The glory of Gloucester Docks are the sixteen large warehouses dating from its Victorian heyday when the port was a gateway to the Midlands. Vast quantities of grain and other commodities were stored there before being shipped to Birmingham and the Black Country via the canal network.
In the twentieth century these impressive historic buildings became redundant and fell into disrepair. They were only just saved from demolition in the 1970s when English Heritage protected them by listing. Since then it has been a challenge to find new uses for all of them but now the long process of restoration and conversion is nearly completed.
One of the last warehouses to be built in the docks and also one of the last to find a new use is the 1888 Fox’s Malthouse. Originally designed to produce malted barley for the brewing industry, most of its life has been spent in other uses including a long period as a joinery works. For the past twenty years the building has languished vacant and neglected. Recently a new commercial tenant was installed and very appropriately Fox’s Malthouse is back in the brewing business. The Gloucester Brewing Company, a micro-brewery already based in Gloucester Docks with an expanding market, has moved its production into the warehouse. Traditional beer making in a historic malthouse – Mr Fox would be proud!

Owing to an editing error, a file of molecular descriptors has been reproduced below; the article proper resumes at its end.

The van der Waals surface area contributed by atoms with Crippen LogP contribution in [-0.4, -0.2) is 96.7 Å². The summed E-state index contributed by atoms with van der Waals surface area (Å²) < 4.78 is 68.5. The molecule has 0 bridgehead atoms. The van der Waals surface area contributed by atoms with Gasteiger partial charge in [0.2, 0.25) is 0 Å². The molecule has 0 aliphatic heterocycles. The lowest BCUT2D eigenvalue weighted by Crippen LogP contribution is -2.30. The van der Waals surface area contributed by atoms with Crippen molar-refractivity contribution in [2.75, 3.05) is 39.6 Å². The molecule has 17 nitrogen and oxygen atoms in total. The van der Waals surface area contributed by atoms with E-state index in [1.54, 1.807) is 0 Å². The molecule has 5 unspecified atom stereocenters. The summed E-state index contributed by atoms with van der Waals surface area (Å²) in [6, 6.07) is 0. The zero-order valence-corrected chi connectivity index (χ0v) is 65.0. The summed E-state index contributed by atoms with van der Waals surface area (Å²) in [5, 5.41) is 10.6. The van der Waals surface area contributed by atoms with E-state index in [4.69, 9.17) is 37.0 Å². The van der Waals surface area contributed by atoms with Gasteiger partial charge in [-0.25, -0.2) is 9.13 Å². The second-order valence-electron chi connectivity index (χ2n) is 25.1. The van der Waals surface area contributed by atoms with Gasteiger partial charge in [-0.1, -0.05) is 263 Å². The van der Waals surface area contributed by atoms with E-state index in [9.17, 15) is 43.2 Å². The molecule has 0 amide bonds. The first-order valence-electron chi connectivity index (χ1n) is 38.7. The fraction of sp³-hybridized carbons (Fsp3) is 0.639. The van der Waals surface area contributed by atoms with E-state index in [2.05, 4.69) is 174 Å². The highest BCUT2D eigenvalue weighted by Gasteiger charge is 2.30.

David Viner, heritage adviser
Last date edited: 30 September 2015
The work carried out by the heritage team is extremely varied, covering all sorts of structures and a wide variety of projects. Not one week is the same and we keep learning all the time, meeting some fascinating people and visiting stunning places along the way. We are hoping that through our blogs we can share some of our passion for the amazing industrial heritage of the inland waterways.See more blogs from this author